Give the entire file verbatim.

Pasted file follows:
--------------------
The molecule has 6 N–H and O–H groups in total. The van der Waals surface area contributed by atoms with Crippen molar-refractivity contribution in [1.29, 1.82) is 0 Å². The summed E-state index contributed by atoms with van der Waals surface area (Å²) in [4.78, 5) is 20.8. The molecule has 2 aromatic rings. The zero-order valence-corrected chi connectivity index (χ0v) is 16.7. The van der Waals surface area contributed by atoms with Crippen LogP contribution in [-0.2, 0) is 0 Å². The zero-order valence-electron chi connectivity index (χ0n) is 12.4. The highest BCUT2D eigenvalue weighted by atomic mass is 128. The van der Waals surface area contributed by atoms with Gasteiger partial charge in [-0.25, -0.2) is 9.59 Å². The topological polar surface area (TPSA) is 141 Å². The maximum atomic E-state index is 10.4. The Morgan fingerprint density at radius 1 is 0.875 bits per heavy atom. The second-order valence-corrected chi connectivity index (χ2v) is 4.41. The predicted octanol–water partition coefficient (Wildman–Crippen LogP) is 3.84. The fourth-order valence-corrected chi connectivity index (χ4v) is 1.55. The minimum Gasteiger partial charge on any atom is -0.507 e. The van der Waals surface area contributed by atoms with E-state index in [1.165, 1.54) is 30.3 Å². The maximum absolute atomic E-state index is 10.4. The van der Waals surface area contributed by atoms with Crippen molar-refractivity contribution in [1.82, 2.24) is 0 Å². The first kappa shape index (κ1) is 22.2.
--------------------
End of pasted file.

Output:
The molecule has 6 N–H and O–H groups in total. The van der Waals surface area contributed by atoms with Crippen molar-refractivity contribution in [1.29, 1.82) is 0 Å². The summed E-state index contributed by atoms with van der Waals surface area (Å²) in [4.78, 5) is 20.8. The molecule has 2 aromatic rings. The zero-order valence-corrected chi connectivity index (χ0v) is 16.7. The van der Waals surface area contributed by atoms with Crippen LogP contribution in [-0.2, 0) is 0 Å². The zero-order valence-electron chi connectivity index (χ0n) is 12.4. The highest BCUT2D eigenvalue weighted by atomic mass is 128. The van der Waals surface area contributed by atoms with Gasteiger partial charge in [-0.25, -0.2) is 9.59 Å². The topological polar surface area (TPSA) is 141 Å². The maximum atomic E-state index is 10.4. The Morgan fingerprint density at radius 1 is 0.875 bits per heavy atom. The second-order valence-corrected chi connectivity index (χ2v) is 4.41. The predicted octanol–water partition coefficient (Wildman–Crippen LogP) is 3.84. The fourth-order valence-corrected chi connectivity index (χ4v) is 1.55. The minimum Gasteiger partial charge on any atom is -0.507 e. The van der Waals surface area contributed by atoms with E-state index in [1.165, 1.54) is 30.3 Å². The maximum absolute atomic E-state index is 10.4. The van der Waals surface area contributed by atoms with Crippen molar-refractivity contribution in [1.82, 2.24) is 0 Å². The first kappa shape index (κ1) is 22.2.